With the launch of a range of BSA Superbikes on the horizon there is growing interest in the BSA heritage brand with a hundred years of motorcycling to call on. Recent apparel deals include Vision 11 in the US and Canada, BioWorld in Canada, GTO in Japan and Mitch Dowd in Australia.
A further means of enhancing the heritage artwork available for BSA and British Motor Heritage marques (Austin, Morris, Wolseley, Rover, MG and Austin-Healey) is an association with Haynes Publishing, which can grant licensees access to the extensive Haynes Workshop Manuals for these classic British cars.
For anyone who may not know, can you give us a brief history of the BSA brand?
BSA has a long history dating back to 1692 when King William III’s Board of Ordinance drew up a new contract with a guild of five Birmingham gunsmiths to supply guns. This continued for 150 years until just after the Crimean War when, in 1861, the guild was formed into the Birmingham Small Arms company.
20 years later, BSA, celebrated for its ability to diversify at the right time, produced its first bicycle and in 1903 the first 233cc motorbike was built.
It’s gone on to become one of the most iconic motorbike brands since that moment.
So how about the re-launch of the international licensing programme for BSA, what markets are you focusing on? What are your key categories?
With BSA, the impending launch of a range of superbikes by Mahindra has increased interest in the classic heritage brand with expanding sales of apparel from key UK licensee Poetic Brands.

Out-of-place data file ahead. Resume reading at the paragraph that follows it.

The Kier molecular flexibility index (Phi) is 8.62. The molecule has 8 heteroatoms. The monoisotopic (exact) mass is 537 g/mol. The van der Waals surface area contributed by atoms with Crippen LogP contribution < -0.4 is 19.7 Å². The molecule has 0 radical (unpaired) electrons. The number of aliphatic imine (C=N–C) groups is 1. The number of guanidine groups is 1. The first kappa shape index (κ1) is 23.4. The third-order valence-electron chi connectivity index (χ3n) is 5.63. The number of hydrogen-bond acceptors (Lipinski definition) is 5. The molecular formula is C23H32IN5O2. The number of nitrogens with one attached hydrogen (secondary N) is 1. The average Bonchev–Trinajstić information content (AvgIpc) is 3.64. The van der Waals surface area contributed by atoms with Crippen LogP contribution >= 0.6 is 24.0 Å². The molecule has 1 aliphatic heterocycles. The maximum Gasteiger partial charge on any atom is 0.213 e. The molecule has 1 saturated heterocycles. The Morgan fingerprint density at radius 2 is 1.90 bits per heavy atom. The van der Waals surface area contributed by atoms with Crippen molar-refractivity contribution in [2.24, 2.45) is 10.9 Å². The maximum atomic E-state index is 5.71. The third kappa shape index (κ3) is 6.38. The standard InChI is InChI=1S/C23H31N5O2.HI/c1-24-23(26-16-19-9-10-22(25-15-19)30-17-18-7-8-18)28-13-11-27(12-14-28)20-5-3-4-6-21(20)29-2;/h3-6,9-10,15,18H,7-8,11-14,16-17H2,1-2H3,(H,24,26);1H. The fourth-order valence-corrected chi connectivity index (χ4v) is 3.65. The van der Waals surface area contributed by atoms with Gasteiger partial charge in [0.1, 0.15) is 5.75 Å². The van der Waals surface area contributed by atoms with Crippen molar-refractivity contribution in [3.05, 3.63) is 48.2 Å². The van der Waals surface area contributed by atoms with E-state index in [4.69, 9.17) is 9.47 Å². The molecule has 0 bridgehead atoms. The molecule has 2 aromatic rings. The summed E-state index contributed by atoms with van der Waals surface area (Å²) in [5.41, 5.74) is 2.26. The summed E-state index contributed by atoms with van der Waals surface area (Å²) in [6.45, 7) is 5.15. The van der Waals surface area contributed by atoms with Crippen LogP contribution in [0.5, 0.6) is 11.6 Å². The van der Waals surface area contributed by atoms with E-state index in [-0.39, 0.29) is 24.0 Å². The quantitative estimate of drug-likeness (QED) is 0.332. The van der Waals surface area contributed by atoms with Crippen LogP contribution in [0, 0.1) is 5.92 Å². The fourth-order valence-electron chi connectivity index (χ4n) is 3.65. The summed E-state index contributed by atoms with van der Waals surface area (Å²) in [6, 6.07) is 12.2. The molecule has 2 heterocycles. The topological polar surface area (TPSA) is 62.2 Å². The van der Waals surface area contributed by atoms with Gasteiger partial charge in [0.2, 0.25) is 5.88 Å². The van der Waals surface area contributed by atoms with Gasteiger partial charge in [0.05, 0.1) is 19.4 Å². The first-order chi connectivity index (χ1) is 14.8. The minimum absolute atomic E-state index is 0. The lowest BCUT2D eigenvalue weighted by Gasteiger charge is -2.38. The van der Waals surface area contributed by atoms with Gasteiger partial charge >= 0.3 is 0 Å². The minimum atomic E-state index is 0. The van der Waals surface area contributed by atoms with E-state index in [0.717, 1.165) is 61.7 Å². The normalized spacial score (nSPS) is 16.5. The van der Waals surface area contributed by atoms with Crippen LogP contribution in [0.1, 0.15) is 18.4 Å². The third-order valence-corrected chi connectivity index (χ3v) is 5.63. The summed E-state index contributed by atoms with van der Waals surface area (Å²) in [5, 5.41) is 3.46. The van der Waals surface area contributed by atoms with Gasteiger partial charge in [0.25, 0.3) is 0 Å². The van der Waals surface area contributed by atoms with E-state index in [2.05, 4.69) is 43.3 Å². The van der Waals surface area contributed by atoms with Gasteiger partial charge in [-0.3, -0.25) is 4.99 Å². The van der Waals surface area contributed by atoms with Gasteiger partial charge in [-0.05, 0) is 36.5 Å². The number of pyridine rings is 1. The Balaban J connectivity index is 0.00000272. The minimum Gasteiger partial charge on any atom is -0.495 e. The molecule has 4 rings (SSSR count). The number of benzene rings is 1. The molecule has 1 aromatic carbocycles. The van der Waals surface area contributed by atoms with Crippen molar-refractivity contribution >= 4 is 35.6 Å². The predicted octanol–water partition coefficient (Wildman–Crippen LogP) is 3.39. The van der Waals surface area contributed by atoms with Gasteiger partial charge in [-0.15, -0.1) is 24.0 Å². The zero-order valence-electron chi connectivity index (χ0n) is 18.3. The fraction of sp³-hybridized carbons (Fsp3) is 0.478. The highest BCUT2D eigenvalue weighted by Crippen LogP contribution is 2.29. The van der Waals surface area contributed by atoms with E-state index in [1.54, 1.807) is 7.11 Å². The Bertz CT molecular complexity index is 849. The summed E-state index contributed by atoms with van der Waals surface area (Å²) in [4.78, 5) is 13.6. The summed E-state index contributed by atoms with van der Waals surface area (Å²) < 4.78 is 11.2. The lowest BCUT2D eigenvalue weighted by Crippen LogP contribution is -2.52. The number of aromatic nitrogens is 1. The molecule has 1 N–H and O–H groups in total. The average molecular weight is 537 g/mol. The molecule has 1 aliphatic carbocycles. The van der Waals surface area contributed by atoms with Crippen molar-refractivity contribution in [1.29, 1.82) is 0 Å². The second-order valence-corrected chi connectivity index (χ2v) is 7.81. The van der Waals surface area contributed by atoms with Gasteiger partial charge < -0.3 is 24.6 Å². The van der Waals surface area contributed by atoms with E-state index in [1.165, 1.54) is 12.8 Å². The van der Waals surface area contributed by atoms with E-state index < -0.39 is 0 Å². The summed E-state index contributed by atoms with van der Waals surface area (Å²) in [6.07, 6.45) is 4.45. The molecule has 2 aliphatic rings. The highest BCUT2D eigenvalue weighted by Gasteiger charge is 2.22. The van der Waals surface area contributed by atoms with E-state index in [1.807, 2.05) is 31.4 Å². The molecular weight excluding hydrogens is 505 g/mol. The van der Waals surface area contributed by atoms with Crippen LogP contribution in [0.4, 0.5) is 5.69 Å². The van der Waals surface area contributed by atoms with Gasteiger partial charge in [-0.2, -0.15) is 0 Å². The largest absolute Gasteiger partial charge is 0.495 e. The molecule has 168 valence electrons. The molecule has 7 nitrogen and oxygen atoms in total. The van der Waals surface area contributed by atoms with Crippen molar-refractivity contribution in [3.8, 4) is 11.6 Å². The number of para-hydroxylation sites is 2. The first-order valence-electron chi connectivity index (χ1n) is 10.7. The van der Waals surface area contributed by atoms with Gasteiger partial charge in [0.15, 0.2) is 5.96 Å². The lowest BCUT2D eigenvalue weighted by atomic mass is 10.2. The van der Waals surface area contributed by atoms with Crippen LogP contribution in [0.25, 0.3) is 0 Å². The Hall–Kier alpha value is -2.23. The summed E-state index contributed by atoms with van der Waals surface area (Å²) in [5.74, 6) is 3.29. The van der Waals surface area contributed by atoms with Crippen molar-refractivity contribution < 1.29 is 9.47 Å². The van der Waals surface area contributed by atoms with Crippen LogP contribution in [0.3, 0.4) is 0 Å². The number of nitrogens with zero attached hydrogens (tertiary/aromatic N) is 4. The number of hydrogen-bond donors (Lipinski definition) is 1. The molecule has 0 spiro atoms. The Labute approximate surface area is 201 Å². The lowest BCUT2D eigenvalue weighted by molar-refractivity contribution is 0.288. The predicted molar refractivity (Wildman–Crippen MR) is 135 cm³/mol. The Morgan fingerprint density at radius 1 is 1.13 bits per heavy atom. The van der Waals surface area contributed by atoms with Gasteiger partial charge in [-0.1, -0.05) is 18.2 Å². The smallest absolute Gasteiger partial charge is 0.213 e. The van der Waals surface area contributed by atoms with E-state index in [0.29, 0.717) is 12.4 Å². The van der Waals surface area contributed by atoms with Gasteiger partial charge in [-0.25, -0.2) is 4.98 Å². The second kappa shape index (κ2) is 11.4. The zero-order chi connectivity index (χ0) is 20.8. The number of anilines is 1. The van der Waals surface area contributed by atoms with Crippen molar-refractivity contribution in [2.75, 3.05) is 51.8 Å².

The new range of BSA licensed apparel also includes the feature of technical artwork developed by Haynes for motorcycle maintenance. This has given an additional angle in presenting the heritage brand.
The BSA brand is attracting licensees for memorabilia items including metal signs, lunchboxes and gift items including ceramics and our key target audience categories include apparel, travel goods and backpacks, leather goods and wallets and giftware.
We are also targeting key BSA markets to include United States, Japan, Southeast Asia, Australia and New Zealand, plus the brand has a strong following in France.
What is the message of the BSA brand and how is that reflected in the licensing programme?
BSA is a classic British brand which stands for quality and was once the biggest selling motorcycle in the world. The British heritage is built on by British designs for a new range of BSA bikes to be launched at a future date with investment and technology from Mahindra Technologies in India who has now acquired the brand.
And what further plans have you got for the British Motor Heritage brand? Why is now the right time to expand its licensing programme?
British Motor Heritage celebrates some landmark anniversaries over the next two years for some of its classic car models with 2018 marking the 70th anniversary of the Morris Minor, the 60 anniversary of the Austin-Healey ‘Frog Eye’ Sprite and Austin A40 Farina, while 2019 sees the Austin-Healey 30000 and the Austin Cambridge celebrates 60 years also.
Sales of British Motor Heritage merchandise remain popular with a new range of fabrics with Michael Miller Inc in North America and there has been continuous growth in Japan with apparel companies getting on board with the Rover marque.
Video game licensees continue to feature strongly for BMH bringing this heritage brand into the digital age.